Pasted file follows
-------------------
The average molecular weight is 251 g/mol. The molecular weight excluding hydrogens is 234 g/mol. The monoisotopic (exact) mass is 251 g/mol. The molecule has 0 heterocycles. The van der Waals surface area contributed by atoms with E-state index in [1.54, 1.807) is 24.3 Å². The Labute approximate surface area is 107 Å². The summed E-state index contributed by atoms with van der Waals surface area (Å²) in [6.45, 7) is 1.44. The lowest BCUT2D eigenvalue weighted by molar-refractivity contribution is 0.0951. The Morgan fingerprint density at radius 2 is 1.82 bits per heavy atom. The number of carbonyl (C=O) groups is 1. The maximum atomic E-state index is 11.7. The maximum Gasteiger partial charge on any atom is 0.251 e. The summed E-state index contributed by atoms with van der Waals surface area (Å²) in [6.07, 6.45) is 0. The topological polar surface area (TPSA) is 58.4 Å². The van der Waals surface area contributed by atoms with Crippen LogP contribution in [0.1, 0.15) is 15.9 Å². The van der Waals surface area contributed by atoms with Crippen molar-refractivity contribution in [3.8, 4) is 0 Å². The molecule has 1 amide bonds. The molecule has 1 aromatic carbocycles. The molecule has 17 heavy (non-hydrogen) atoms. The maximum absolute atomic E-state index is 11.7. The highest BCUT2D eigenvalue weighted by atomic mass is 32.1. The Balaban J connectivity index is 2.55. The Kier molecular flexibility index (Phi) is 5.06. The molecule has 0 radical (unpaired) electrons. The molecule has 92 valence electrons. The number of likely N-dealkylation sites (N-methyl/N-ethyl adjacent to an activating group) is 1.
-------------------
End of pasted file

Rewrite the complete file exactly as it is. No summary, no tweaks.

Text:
The average molecular weight is 251 g/mol. The molecular weight excluding hydrogens is 234 g/mol. The monoisotopic (exact) mass is 251 g/mol. The molecule has 0 heterocycles. The van der Waals surface area contributed by atoms with E-state index in [1.54, 1.807) is 24.3 Å². The Labute approximate surface area is 107 Å². The summed E-state index contributed by atoms with van der Waals surface area (Å²) in [6.45, 7) is 1.44. The lowest BCUT2D eigenvalue weighted by molar-refractivity contribution is 0.0951. The Morgan fingerprint density at radius 2 is 1.82 bits per heavy atom. The number of carbonyl (C=O) groups is 1. The maximum atomic E-state index is 11.7. The maximum Gasteiger partial charge on any atom is 0.251 e. The summed E-state index contributed by atoms with van der Waals surface area (Å²) in [6.07, 6.45) is 0. The topological polar surface area (TPSA) is 58.4 Å². The van der Waals surface area contributed by atoms with Crippen LogP contribution in [0.1, 0.15) is 15.9 Å². The van der Waals surface area contributed by atoms with Crippen molar-refractivity contribution in [3.8, 4) is 0 Å². The molecule has 1 amide bonds. The molecule has 1 aromatic carbocycles. The molecule has 17 heavy (non-hydrogen) atoms. The maximum absolute atomic E-state index is 11.7. The highest BCUT2D eigenvalue weighted by atomic mass is 32.1. The Balaban J connectivity index is 2.55. The Kier molecular flexibility index (Phi) is 5.06. The molecule has 0 radical (unpaired) electrons. The molecule has 92 valence electrons. The number of likely N-dealkylation sites (N-methyl/N-ethyl adjacent to an activating group) is 1.